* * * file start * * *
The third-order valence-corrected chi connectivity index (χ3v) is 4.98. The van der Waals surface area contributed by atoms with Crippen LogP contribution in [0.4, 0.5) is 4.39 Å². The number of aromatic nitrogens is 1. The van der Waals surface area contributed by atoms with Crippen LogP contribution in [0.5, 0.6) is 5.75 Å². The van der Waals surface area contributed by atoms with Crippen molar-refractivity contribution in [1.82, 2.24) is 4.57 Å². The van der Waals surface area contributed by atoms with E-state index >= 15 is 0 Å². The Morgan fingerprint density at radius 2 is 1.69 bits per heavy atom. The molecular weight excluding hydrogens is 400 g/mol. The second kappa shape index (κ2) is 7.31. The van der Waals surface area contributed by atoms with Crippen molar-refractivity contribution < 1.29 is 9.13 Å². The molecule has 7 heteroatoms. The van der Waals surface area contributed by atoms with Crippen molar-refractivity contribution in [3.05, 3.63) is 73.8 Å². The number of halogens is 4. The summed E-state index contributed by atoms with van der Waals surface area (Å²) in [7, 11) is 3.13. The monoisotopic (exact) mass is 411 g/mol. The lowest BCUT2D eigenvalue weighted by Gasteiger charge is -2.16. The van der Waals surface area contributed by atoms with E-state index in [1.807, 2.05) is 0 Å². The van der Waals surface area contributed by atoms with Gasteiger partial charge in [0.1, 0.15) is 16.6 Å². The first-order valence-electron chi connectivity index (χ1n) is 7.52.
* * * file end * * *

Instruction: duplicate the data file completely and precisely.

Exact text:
The third-order valence-corrected chi connectivity index (χ3v) is 4.98. The van der Waals surface area contributed by atoms with Crippen LogP contribution in [0.4, 0.5) is 4.39 Å². The number of aromatic nitrogens is 1. The van der Waals surface area contributed by atoms with Crippen LogP contribution in [0.5, 0.6) is 5.75 Å². The van der Waals surface area contributed by atoms with Crippen molar-refractivity contribution in [1.82, 2.24) is 4.57 Å². The van der Waals surface area contributed by atoms with E-state index >= 15 is 0 Å². The Morgan fingerprint density at radius 2 is 1.69 bits per heavy atom. The molecular weight excluding hydrogens is 400 g/mol. The second kappa shape index (κ2) is 7.31. The van der Waals surface area contributed by atoms with Crippen molar-refractivity contribution < 1.29 is 9.13 Å². The molecule has 7 heteroatoms. The van der Waals surface area contributed by atoms with Crippen molar-refractivity contribution in [3.05, 3.63) is 73.8 Å². The number of halogens is 4. The summed E-state index contributed by atoms with van der Waals surface area (Å²) in [7, 11) is 3.13. The monoisotopic (exact) mass is 411 g/mol. The lowest BCUT2D eigenvalue weighted by Gasteiger charge is -2.16. The van der Waals surface area contributed by atoms with E-state index in [1.807, 2.05) is 0 Å². The van der Waals surface area contributed by atoms with Gasteiger partial charge in [0.1, 0.15) is 16.6 Å². The first-order valence-electron chi connectivity index (χ1n) is 7.52.